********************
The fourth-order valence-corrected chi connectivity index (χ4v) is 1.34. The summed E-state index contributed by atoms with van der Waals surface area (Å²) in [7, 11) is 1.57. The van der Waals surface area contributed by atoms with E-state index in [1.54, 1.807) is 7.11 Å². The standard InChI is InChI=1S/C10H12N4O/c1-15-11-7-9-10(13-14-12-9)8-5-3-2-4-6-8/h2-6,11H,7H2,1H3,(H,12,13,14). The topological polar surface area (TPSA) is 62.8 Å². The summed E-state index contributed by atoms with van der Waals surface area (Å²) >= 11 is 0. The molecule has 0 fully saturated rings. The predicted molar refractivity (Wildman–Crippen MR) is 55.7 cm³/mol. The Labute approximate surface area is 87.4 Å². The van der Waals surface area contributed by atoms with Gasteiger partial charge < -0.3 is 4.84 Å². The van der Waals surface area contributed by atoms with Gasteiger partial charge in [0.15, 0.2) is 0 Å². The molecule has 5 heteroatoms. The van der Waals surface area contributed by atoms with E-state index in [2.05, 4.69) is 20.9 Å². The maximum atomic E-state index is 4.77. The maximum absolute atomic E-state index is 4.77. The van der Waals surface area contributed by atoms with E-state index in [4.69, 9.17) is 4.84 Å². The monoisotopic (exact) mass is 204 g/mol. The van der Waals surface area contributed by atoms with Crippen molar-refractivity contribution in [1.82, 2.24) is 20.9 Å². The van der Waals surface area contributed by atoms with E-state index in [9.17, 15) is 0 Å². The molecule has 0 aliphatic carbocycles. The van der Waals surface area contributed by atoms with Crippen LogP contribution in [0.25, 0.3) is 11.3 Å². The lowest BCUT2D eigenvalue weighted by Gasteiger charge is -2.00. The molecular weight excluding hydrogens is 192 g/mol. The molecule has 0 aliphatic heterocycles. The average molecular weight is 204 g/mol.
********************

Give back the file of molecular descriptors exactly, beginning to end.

The fourth-order valence-corrected chi connectivity index (χ4v) is 1.34. The summed E-state index contributed by atoms with van der Waals surface area (Å²) in [7, 11) is 1.57. The van der Waals surface area contributed by atoms with E-state index in [1.54, 1.807) is 7.11 Å². The standard InChI is InChI=1S/C10H12N4O/c1-15-11-7-9-10(13-14-12-9)8-5-3-2-4-6-8/h2-6,11H,7H2,1H3,(H,12,13,14). The topological polar surface area (TPSA) is 62.8 Å². The summed E-state index contributed by atoms with van der Waals surface area (Å²) >= 11 is 0. The molecule has 0 fully saturated rings. The predicted molar refractivity (Wildman–Crippen MR) is 55.7 cm³/mol. The Labute approximate surface area is 87.4 Å². The van der Waals surface area contributed by atoms with Gasteiger partial charge < -0.3 is 4.84 Å². The van der Waals surface area contributed by atoms with Gasteiger partial charge in [0.15, 0.2) is 0 Å². The molecule has 5 heteroatoms. The van der Waals surface area contributed by atoms with E-state index in [2.05, 4.69) is 20.9 Å². The maximum atomic E-state index is 4.77. The maximum absolute atomic E-state index is 4.77. The van der Waals surface area contributed by atoms with E-state index in [4.69, 9.17) is 4.84 Å². The monoisotopic (exact) mass is 204 g/mol. The van der Waals surface area contributed by atoms with Crippen molar-refractivity contribution in [1.82, 2.24) is 20.9 Å². The van der Waals surface area contributed by atoms with E-state index in [9.17, 15) is 0 Å². The molecule has 0 aliphatic carbocycles. The van der Waals surface area contributed by atoms with Crippen LogP contribution in [0.25, 0.3) is 11.3 Å². The lowest BCUT2D eigenvalue weighted by Gasteiger charge is -2.00. The molecular weight excluding hydrogens is 192 g/mol. The molecule has 0 aliphatic heterocycles. The average molecular weight is 204 g/mol.